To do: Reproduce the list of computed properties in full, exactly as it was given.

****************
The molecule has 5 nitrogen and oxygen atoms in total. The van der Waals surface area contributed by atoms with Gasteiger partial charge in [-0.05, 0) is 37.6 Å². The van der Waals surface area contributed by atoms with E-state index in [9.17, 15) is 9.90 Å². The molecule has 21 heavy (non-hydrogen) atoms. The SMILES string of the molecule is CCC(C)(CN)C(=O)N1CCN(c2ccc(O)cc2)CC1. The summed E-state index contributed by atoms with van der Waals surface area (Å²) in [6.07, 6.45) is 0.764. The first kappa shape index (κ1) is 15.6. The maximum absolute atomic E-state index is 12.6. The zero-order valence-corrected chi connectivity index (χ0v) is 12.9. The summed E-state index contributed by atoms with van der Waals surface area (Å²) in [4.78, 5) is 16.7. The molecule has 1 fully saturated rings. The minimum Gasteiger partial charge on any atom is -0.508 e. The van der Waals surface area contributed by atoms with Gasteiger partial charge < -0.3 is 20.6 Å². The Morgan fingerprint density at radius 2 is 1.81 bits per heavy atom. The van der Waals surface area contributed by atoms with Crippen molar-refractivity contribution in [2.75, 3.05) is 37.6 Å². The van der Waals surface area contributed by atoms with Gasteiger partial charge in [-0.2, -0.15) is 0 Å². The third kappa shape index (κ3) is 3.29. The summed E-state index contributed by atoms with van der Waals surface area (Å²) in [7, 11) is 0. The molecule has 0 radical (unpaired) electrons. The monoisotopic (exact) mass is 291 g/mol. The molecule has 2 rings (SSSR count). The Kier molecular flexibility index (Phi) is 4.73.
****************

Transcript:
The molecule has 5 nitrogen and oxygen atoms in total. The van der Waals surface area contributed by atoms with Gasteiger partial charge in [-0.05, 0) is 37.6 Å². The van der Waals surface area contributed by atoms with E-state index in [9.17, 15) is 9.90 Å². The molecule has 21 heavy (non-hydrogen) atoms. The SMILES string of the molecule is CCC(C)(CN)C(=O)N1CCN(c2ccc(O)cc2)CC1. The summed E-state index contributed by atoms with van der Waals surface area (Å²) in [6.07, 6.45) is 0.764. The first kappa shape index (κ1) is 15.6. The maximum absolute atomic E-state index is 12.6. The zero-order valence-corrected chi connectivity index (χ0v) is 12.9. The summed E-state index contributed by atoms with van der Waals surface area (Å²) in [4.78, 5) is 16.7. The molecule has 1 fully saturated rings. The minimum Gasteiger partial charge on any atom is -0.508 e. The van der Waals surface area contributed by atoms with Gasteiger partial charge < -0.3 is 20.6 Å². The Morgan fingerprint density at radius 2 is 1.81 bits per heavy atom. The van der Waals surface area contributed by atoms with Crippen molar-refractivity contribution in [2.75, 3.05) is 37.6 Å². The van der Waals surface area contributed by atoms with Gasteiger partial charge in [-0.2, -0.15) is 0 Å². The third kappa shape index (κ3) is 3.29. The summed E-state index contributed by atoms with van der Waals surface area (Å²) in [7, 11) is 0. The molecule has 0 radical (unpaired) electrons. The monoisotopic (exact) mass is 291 g/mol. The molecule has 2 rings (SSSR count). The Kier molecular flexibility index (Phi) is 4.73.